I recently purchased a few pairs of adult yellow tiger Endler's livebearers. The photo above is a couple of the males in my planted 10 gallon display tank. The best thing about livebearers is how easy they are to breed once you have a pair of adults with good genetics. I set up a simple fry rearing tank, added a very pregnant female, and within 24 hours of moving her I had 15+ newborn Endler fry.
This setup is optimal for rearing young fish, whether they are livebearers or egg-layers. It requires no substrate and no decorations. All you need is a heater, a filter, and some moss or other plants for the fry to hide in. I am using a 20 gallon "long" size tank, which is shorter vertically and longer horizontally than a typical 20 gallon "high". The light is a 30" Nicrew LED, although a light is not required for raising fry.
These baby Endlers will be fully grown and ready to breed in about 3 months.
I'm using a Bacto-Surge sponge filter in this fry tank. A sponge filter is by far the best type to use in a tank with very young fish. Hang-on-back and canister filters have intakes that will suck up and kill newborn fry. Although you can use intake sponges on these types of filters, its much simpler to use an air-driven sponge filter. A 5 watt air pump can drive multiple sponge filters, filtering more than one tank with less electricity than a single hang-on-back.
Although you could put gravel into a tank you are using to raise fry, it is much better to run a bare bottom tank. I painted the back and bottom of this tank using black acrylic paint. The bare bottom allows you to easily vacuum out uneaten food and waste to maintain high water quality for the young fish. Having no substrate also saves you about $20 in a 20 gallon tank like this one.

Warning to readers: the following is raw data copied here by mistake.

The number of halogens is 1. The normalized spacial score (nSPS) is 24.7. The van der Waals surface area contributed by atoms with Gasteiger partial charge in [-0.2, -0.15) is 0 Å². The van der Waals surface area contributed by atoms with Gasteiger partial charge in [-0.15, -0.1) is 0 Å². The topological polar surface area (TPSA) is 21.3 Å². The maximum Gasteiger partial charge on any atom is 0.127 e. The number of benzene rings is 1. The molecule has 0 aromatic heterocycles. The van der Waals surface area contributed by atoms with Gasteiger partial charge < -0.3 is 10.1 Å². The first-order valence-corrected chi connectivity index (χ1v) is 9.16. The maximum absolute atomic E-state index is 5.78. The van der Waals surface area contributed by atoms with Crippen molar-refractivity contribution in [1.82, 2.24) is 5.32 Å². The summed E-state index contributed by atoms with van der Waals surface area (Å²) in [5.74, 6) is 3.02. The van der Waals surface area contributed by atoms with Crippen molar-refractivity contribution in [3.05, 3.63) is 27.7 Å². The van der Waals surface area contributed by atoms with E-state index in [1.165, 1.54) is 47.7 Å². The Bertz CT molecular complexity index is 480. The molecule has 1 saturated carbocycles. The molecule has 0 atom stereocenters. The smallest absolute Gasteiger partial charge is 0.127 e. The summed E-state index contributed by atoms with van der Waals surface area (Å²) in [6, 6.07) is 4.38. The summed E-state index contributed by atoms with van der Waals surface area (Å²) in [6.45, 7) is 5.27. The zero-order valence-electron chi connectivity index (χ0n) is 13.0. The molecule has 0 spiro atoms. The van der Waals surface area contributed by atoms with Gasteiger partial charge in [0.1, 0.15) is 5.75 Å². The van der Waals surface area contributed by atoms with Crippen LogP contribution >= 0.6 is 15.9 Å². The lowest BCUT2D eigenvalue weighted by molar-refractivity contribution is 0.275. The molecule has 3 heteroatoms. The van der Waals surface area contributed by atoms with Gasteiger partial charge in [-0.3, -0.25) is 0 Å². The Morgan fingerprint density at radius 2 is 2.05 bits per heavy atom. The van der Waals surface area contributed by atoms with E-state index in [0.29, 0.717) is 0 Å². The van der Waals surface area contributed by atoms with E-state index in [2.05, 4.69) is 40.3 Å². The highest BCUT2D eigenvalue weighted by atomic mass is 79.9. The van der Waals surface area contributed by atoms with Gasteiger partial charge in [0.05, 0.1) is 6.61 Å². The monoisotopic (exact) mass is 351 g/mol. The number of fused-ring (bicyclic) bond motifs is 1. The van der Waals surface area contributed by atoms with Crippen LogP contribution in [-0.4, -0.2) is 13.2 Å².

Plants, such as guppy grass or java moss, provide the fry (or eggs) with a place to hide from their parents, who will often eat their own young. Additionally, plants provide fry with a high surface area to graze on infusoria, which are minute aquatic creatures such as ciliates, euglenoids, protozoa, and unicellular algae.
I pulled a large quantity of java moss out of another tank that I was rescaping specifically for this setup. You can see several 1 day old Endler fry hanging out beneath the moss in the photo below. If you don't have access to such a large quantity of java moss, guppy grass, also known as najas grass, is often available at local fish shops.
Feeding The Fry
I feed newly hatched brine shrimp to all of my young fish. Brine shrimp are cheap to produce and can be hatched from eggs in 36 hours. They are small enough for newborn Endlers and Guppies to eat, high in protein, and irresistible to most fish. Fry that are raised on live brine shrimp will quickly outgrow fish that are fed only crushed flakes or other prepared foods. The photo below shows a culture of brine shrimp ready to be harvested.
This post has more information on hatching brine shrimp.
Update: Endler Fry Tank 5 Months Later
After setting this tank up I added dwarf water lettuce which has spread to cover most of the surface. The java moss has more than tripled in size and now hosts a colony of blue dream shrimp in addition to multiple generations of Yellow Tiger Endlers.